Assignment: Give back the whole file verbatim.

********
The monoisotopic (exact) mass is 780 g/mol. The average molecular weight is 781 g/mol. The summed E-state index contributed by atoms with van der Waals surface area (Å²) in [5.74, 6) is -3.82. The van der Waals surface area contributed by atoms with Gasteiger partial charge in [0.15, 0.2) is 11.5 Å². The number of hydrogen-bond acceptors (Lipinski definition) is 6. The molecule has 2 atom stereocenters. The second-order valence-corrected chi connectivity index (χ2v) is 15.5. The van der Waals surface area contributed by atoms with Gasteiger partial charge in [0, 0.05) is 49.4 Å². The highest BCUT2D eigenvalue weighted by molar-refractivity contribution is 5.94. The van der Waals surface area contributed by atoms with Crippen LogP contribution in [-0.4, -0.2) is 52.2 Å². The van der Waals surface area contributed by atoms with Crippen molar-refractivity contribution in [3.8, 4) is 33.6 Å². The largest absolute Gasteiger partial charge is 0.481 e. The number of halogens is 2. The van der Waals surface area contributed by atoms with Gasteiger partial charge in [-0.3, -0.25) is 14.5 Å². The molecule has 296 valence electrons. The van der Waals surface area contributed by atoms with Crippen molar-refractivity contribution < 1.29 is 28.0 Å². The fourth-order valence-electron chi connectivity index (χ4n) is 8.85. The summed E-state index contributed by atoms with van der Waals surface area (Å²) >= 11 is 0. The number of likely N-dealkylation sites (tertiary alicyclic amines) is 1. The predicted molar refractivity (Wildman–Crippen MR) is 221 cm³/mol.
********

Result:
The monoisotopic (exact) mass is 780 g/mol. The average molecular weight is 781 g/mol. The summed E-state index contributed by atoms with van der Waals surface area (Å²) in [5.74, 6) is -3.82. The van der Waals surface area contributed by atoms with Gasteiger partial charge in [0.15, 0.2) is 11.5 Å². The number of hydrogen-bond acceptors (Lipinski definition) is 6. The molecule has 2 atom stereocenters. The second-order valence-corrected chi connectivity index (χ2v) is 15.5. The van der Waals surface area contributed by atoms with Gasteiger partial charge in [0, 0.05) is 49.4 Å². The highest BCUT2D eigenvalue weighted by molar-refractivity contribution is 5.94. The van der Waals surface area contributed by atoms with Crippen LogP contribution in [-0.4, -0.2) is 52.2 Å². The van der Waals surface area contributed by atoms with Crippen molar-refractivity contribution in [3.8, 4) is 33.6 Å². The largest absolute Gasteiger partial charge is 0.481 e. The number of halogens is 2. The van der Waals surface area contributed by atoms with Gasteiger partial charge in [-0.3, -0.25) is 14.5 Å². The molecule has 296 valence electrons. The van der Waals surface area contributed by atoms with Crippen molar-refractivity contribution < 1.29 is 28.0 Å². The fourth-order valence-electron chi connectivity index (χ4n) is 8.85. The summed E-state index contributed by atoms with van der Waals surface area (Å²) >= 11 is 0. The number of likely N-dealkylation sites (tertiary alicyclic amines) is 1. The predicted molar refractivity (Wildman–Crippen MR) is 221 cm³/mol.